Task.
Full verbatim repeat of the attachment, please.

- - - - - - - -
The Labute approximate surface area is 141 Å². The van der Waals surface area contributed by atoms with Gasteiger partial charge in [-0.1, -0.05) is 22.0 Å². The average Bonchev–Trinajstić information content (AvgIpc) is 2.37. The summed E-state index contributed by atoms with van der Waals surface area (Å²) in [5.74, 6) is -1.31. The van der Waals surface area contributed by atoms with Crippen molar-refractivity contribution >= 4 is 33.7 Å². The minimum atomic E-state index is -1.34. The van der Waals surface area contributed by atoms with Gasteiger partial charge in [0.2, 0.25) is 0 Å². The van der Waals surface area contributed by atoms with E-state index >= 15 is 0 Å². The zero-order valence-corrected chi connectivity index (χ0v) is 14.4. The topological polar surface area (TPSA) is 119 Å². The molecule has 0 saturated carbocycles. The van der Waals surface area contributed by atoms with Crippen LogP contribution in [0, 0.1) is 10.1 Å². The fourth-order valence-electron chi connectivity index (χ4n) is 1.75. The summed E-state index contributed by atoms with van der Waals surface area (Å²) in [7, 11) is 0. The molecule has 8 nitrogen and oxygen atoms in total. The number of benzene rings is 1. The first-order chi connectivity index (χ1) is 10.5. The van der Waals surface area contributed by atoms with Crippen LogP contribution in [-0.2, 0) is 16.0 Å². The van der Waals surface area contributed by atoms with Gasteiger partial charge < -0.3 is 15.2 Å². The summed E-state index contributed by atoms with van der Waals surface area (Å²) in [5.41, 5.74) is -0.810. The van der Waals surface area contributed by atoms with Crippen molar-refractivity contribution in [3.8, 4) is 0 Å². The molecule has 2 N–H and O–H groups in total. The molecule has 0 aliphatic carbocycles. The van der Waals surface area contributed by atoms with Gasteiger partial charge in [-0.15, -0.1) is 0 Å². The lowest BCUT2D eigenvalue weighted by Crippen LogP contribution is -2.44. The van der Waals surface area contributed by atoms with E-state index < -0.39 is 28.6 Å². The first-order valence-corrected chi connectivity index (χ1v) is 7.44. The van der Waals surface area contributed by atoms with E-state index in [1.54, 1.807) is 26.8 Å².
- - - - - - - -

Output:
The Labute approximate surface area is 141 Å². The van der Waals surface area contributed by atoms with Gasteiger partial charge in [-0.1, -0.05) is 22.0 Å². The average Bonchev–Trinajstić information content (AvgIpc) is 2.37. The summed E-state index contributed by atoms with van der Waals surface area (Å²) in [5.74, 6) is -1.31. The van der Waals surface area contributed by atoms with Crippen molar-refractivity contribution >= 4 is 33.7 Å². The minimum atomic E-state index is -1.34. The van der Waals surface area contributed by atoms with Gasteiger partial charge in [0.2, 0.25) is 0 Å². The van der Waals surface area contributed by atoms with E-state index >= 15 is 0 Å². The zero-order valence-corrected chi connectivity index (χ0v) is 14.4. The topological polar surface area (TPSA) is 119 Å². The molecule has 0 saturated carbocycles. The van der Waals surface area contributed by atoms with Crippen LogP contribution in [0, 0.1) is 10.1 Å². The fourth-order valence-electron chi connectivity index (χ4n) is 1.75. The summed E-state index contributed by atoms with van der Waals surface area (Å²) in [7, 11) is 0. The molecule has 8 nitrogen and oxygen atoms in total. The number of benzene rings is 1. The first-order chi connectivity index (χ1) is 10.5. The van der Waals surface area contributed by atoms with Crippen LogP contribution in [-0.2, 0) is 16.0 Å². The van der Waals surface area contributed by atoms with Gasteiger partial charge < -0.3 is 15.2 Å². The summed E-state index contributed by atoms with van der Waals surface area (Å²) in [5.41, 5.74) is -0.810. The van der Waals surface area contributed by atoms with Crippen molar-refractivity contribution in [3.8, 4) is 0 Å². The molecule has 2 N–H and O–H groups in total. The molecule has 0 aliphatic carbocycles. The van der Waals surface area contributed by atoms with Gasteiger partial charge in [-0.15, -0.1) is 0 Å². The lowest BCUT2D eigenvalue weighted by Crippen LogP contribution is -2.44. The van der Waals surface area contributed by atoms with E-state index < -0.39 is 28.6 Å². The first-order valence-corrected chi connectivity index (χ1v) is 7.44. The van der Waals surface area contributed by atoms with E-state index in [1.54, 1.807) is 26.8 Å².